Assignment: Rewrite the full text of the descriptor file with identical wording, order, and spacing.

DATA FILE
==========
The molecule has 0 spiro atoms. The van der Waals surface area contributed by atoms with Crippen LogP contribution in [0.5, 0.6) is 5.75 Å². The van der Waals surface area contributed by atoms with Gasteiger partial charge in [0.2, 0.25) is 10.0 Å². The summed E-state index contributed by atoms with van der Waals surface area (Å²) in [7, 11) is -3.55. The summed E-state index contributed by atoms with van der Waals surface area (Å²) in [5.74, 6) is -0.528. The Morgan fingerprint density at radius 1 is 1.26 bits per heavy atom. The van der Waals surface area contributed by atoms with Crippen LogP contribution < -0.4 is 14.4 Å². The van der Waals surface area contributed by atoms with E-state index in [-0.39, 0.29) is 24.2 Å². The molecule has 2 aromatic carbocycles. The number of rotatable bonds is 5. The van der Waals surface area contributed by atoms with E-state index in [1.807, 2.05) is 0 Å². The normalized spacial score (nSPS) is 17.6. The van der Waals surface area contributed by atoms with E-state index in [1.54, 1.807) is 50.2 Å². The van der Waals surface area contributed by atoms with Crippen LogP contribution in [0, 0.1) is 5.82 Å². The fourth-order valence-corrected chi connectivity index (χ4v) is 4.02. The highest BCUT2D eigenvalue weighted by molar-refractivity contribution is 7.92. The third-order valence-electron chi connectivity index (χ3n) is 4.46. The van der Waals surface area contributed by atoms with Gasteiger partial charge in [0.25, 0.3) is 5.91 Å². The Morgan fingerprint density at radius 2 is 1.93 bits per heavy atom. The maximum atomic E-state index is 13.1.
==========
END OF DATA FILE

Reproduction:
The molecule has 0 spiro atoms. The van der Waals surface area contributed by atoms with Crippen LogP contribution in [0.5, 0.6) is 5.75 Å². The van der Waals surface area contributed by atoms with Gasteiger partial charge in [0.2, 0.25) is 10.0 Å². The summed E-state index contributed by atoms with van der Waals surface area (Å²) in [7, 11) is -3.55. The summed E-state index contributed by atoms with van der Waals surface area (Å²) in [5.74, 6) is -0.528. The Morgan fingerprint density at radius 1 is 1.26 bits per heavy atom. The van der Waals surface area contributed by atoms with Crippen LogP contribution < -0.4 is 14.4 Å². The van der Waals surface area contributed by atoms with E-state index in [-0.39, 0.29) is 24.2 Å². The molecule has 2 aromatic carbocycles. The number of rotatable bonds is 5. The van der Waals surface area contributed by atoms with E-state index in [1.807, 2.05) is 0 Å². The normalized spacial score (nSPS) is 17.6. The van der Waals surface area contributed by atoms with E-state index in [1.54, 1.807) is 50.2 Å². The van der Waals surface area contributed by atoms with Crippen LogP contribution in [0, 0.1) is 5.82 Å². The fourth-order valence-corrected chi connectivity index (χ4v) is 4.02. The highest BCUT2D eigenvalue weighted by molar-refractivity contribution is 7.92. The third-order valence-electron chi connectivity index (χ3n) is 4.46. The van der Waals surface area contributed by atoms with Gasteiger partial charge in [0.25, 0.3) is 5.91 Å². The Morgan fingerprint density at radius 2 is 1.93 bits per heavy atom. The maximum atomic E-state index is 13.1.